Topics: to-string conversion, __repr__, __str__
Updated: 2020-10-04

To-string conversion

Today we are going to look at the two methods that control how an object is converted into a string object. When we just print an object, we won’t get a useful representation. For example, when trying to print the bromley instance:

bromley = CastleKilmereMember(name='Bromley Huckabee', birthyear=1959, sex='male')

We get this output: <__main__.CastleKilmereMember object at 0x7f81853bfc50>. It contains the name of the class an the ID of the object (its memory address). This is not very useful when we want to know what the object is. But there is a simple solution to our problem!

We can control how objects of our classes are converted into string objects. Specifically, the to-string conversion is controlled by two methods: __repr__ and __str__ that serve different purposes:

The result of the __repr__ method should be as unambiguous as possible. It should function as a debugging aid for developers. Therefore, it should be explicit about what the object is. Furthermore, if possible, __repr__ should return a representation of the instance that can be used to recreate it.

The result of the __str__ method should be readable. Just think about how the object should look like for a user, not a developer.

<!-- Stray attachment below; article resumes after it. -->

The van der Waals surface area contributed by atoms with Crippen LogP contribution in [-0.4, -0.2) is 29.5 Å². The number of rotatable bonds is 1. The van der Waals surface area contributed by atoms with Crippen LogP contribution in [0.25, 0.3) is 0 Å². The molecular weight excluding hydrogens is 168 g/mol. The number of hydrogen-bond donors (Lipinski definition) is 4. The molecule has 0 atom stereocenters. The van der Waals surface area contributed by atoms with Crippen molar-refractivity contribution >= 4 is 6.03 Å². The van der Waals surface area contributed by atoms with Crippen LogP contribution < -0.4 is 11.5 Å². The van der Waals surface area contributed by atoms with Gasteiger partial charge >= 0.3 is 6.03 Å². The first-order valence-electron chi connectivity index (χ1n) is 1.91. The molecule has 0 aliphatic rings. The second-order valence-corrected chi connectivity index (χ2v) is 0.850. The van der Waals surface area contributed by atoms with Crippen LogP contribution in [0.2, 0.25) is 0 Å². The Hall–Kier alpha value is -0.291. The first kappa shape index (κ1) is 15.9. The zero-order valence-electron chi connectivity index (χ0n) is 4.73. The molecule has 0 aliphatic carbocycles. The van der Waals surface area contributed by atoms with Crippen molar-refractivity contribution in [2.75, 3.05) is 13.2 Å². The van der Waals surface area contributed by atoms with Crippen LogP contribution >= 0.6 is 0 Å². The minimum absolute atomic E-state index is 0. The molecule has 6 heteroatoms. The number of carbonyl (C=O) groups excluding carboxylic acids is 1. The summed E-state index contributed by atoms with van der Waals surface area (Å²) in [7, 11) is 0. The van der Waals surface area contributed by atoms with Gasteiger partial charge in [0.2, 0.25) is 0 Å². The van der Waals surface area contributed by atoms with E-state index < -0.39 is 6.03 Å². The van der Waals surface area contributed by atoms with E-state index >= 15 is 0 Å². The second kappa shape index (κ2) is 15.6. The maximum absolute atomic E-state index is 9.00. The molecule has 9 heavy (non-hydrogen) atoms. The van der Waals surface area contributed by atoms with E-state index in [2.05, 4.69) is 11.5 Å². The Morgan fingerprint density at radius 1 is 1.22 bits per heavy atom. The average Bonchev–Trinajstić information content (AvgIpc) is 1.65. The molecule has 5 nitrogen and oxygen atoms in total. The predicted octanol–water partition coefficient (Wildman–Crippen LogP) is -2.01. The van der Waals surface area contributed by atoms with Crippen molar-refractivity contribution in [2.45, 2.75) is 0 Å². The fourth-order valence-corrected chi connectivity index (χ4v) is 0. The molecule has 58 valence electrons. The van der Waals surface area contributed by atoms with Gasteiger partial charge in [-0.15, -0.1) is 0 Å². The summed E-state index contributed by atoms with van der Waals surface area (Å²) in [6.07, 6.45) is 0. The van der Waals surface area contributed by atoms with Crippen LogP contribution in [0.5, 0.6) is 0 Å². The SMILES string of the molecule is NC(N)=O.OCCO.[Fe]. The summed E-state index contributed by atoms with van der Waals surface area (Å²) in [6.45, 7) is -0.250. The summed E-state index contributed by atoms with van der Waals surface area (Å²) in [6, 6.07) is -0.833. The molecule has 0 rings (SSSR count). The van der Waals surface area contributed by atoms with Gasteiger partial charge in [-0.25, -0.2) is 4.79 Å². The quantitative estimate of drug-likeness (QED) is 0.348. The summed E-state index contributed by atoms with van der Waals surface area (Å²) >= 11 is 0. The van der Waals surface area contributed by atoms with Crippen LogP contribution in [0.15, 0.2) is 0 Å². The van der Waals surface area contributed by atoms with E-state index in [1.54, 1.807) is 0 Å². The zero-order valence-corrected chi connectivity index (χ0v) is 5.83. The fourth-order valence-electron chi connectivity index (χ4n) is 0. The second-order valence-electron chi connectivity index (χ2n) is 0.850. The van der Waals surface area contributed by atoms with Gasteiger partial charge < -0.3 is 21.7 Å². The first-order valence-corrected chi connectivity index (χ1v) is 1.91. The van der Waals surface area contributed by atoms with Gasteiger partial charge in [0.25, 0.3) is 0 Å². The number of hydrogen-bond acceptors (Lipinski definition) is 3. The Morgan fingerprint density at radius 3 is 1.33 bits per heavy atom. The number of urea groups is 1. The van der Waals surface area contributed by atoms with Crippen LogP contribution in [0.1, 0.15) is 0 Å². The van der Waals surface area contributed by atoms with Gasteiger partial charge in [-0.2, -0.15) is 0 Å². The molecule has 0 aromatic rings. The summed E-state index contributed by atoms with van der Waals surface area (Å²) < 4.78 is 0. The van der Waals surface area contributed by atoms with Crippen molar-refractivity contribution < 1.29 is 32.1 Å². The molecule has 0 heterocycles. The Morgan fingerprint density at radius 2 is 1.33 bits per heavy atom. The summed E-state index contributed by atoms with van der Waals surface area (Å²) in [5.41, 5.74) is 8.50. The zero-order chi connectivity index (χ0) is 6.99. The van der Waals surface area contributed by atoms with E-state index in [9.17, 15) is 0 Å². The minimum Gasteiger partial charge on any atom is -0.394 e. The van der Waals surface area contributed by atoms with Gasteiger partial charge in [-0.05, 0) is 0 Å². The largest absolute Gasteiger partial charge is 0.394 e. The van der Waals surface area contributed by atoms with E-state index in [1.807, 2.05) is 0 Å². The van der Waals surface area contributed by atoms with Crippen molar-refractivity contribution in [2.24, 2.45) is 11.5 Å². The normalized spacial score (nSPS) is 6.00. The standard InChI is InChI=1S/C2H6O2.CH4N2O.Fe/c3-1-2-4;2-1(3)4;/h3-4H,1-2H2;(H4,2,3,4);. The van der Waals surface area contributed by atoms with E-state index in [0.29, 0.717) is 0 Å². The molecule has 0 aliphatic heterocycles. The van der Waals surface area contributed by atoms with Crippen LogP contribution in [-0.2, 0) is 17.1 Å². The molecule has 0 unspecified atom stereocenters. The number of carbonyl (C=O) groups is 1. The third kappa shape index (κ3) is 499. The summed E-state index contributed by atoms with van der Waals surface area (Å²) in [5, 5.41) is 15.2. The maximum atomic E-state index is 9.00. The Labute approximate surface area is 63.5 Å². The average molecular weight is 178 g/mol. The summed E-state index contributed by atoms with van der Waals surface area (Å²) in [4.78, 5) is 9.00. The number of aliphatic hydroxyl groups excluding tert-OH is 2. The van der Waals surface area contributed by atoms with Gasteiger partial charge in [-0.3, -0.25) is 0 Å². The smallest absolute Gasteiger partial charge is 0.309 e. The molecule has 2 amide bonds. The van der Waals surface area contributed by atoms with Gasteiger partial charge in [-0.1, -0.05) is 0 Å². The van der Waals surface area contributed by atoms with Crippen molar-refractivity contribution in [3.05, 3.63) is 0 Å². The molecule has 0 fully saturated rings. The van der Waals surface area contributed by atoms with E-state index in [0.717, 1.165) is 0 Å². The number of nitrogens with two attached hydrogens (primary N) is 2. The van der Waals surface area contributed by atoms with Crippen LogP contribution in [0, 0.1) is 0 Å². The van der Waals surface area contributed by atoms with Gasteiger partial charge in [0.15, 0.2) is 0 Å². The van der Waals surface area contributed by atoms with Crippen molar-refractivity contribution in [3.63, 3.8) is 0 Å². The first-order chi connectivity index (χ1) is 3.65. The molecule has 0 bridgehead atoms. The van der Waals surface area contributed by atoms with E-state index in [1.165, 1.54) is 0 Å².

By defining these special Python methods we can control how our objects will be represented when converting them into strings. It’s recommended to implement at least the __repr__ method for a class. Why __repr__? Because it will ensure a useful conversion of objects to strings. When Python looks for the __str__ method but __str__ hasn’t been implemented, it will fall back to using __repr__. So as long as __repr__ is defined we will get a helpful representation of our object.

Let’s add a __repr__ method to our CastleKilmereMember class!

class CastleKilmereMember:
    def __init__(self, name: str, birthyear: int, sex: str):

    def __repr__(self) -> str:
        return (f"{self.__class__.__name__}(name='{}', "
                f"birthyear={self.birthyear}, sex='{}')")

Now, the string representation of Bromley is much more useful

>>> CastleKilmereMember(name='Bromley Huckabee', birthyear=1959, sex='male')

Further, we can use the output of our __repr__ method to re-create the Bromley instance. This is done by first calling __repr__ and evaluating the result:

bromley == eval(repr(bromley))
>>> True

Since our subclasses inherit all methods from the parent class they will also contain an implementation for __repr__. But we want the output of __repr__ to be as unambiguous as possible. Therefore, we should add separate __repr__ methods to ensure that we use all information we have about the objects. For example, the __repr__ implementation of the Professor class will look as follows:

class Professor(CastleKilmereMember):
    """ Creates a Castle Kilmere professor """
    def __repr__(self) -> str:
        return (f"{self.__class__.__name__}(name='{}', "
                f"birthyear={self.birthyear}, sex='{}', "